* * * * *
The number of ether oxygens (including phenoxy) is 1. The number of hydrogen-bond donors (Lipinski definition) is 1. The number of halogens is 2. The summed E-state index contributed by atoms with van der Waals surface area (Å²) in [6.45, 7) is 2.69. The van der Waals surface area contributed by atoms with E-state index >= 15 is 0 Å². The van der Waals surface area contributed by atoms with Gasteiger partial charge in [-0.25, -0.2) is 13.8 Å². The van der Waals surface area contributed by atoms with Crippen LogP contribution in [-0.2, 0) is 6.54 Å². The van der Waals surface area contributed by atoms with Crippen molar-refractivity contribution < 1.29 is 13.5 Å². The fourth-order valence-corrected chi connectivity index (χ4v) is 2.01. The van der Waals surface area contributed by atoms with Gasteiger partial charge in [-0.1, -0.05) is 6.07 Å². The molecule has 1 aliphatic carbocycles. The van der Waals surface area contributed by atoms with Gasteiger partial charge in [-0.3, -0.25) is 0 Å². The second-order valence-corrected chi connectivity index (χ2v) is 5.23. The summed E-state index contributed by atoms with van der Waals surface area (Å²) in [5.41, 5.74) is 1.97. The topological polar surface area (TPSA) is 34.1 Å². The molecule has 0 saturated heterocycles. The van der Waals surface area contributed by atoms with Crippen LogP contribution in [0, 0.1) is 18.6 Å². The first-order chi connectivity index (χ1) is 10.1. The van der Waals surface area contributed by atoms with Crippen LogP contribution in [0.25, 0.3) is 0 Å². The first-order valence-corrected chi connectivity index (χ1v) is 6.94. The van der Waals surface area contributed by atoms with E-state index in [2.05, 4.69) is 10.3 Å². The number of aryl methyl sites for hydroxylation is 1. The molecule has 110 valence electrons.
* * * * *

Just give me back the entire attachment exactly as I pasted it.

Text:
The number of ether oxygens (including phenoxy) is 1. The number of hydrogen-bond donors (Lipinski definition) is 1. The number of halogens is 2. The summed E-state index contributed by atoms with van der Waals surface area (Å²) in [6.45, 7) is 2.69. The van der Waals surface area contributed by atoms with E-state index >= 15 is 0 Å². The van der Waals surface area contributed by atoms with Gasteiger partial charge in [-0.25, -0.2) is 13.8 Å². The van der Waals surface area contributed by atoms with Crippen LogP contribution in [-0.2, 0) is 6.54 Å². The van der Waals surface area contributed by atoms with Crippen molar-refractivity contribution < 1.29 is 13.5 Å². The fourth-order valence-corrected chi connectivity index (χ4v) is 2.01. The van der Waals surface area contributed by atoms with Gasteiger partial charge in [-0.1, -0.05) is 6.07 Å². The molecule has 1 aliphatic carbocycles. The van der Waals surface area contributed by atoms with Gasteiger partial charge in [-0.3, -0.25) is 0 Å². The second-order valence-corrected chi connectivity index (χ2v) is 5.23. The summed E-state index contributed by atoms with van der Waals surface area (Å²) in [5.41, 5.74) is 1.97. The topological polar surface area (TPSA) is 34.1 Å². The molecule has 0 saturated heterocycles. The van der Waals surface area contributed by atoms with Crippen LogP contribution in [0, 0.1) is 18.6 Å². The first-order chi connectivity index (χ1) is 10.1. The van der Waals surface area contributed by atoms with Crippen LogP contribution in [0.25, 0.3) is 0 Å². The first-order valence-corrected chi connectivity index (χ1v) is 6.94. The van der Waals surface area contributed by atoms with E-state index in [2.05, 4.69) is 10.3 Å². The number of aryl methyl sites for hydroxylation is 1. The molecule has 110 valence electrons.